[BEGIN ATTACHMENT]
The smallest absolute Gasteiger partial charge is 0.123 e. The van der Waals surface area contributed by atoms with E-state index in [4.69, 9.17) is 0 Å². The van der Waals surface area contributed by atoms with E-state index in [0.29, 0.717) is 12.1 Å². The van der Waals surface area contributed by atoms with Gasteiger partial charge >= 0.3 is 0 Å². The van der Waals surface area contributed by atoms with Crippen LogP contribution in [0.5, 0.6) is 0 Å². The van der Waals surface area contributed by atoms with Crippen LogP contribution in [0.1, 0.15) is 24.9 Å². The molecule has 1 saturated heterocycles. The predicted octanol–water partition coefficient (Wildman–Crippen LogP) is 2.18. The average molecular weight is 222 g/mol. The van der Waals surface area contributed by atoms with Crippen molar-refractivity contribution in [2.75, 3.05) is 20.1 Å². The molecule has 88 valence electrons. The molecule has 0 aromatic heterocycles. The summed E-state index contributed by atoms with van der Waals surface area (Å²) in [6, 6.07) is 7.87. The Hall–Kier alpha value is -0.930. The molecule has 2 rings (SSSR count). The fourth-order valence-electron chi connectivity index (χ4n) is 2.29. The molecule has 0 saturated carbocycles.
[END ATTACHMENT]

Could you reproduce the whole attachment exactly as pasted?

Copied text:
The smallest absolute Gasteiger partial charge is 0.123 e. The van der Waals surface area contributed by atoms with E-state index in [4.69, 9.17) is 0 Å². The van der Waals surface area contributed by atoms with E-state index in [0.29, 0.717) is 12.1 Å². The van der Waals surface area contributed by atoms with Gasteiger partial charge >= 0.3 is 0 Å². The van der Waals surface area contributed by atoms with Crippen LogP contribution in [0.5, 0.6) is 0 Å². The van der Waals surface area contributed by atoms with Crippen LogP contribution in [0.1, 0.15) is 24.9 Å². The molecule has 1 saturated heterocycles. The predicted octanol–water partition coefficient (Wildman–Crippen LogP) is 2.18. The average molecular weight is 222 g/mol. The van der Waals surface area contributed by atoms with Crippen molar-refractivity contribution in [2.75, 3.05) is 20.1 Å². The molecule has 88 valence electrons. The molecule has 0 aromatic heterocycles. The summed E-state index contributed by atoms with van der Waals surface area (Å²) in [6, 6.07) is 7.87. The Hall–Kier alpha value is -0.930. The molecule has 2 rings (SSSR count). The fourth-order valence-electron chi connectivity index (χ4n) is 2.29. The molecule has 0 saturated carbocycles.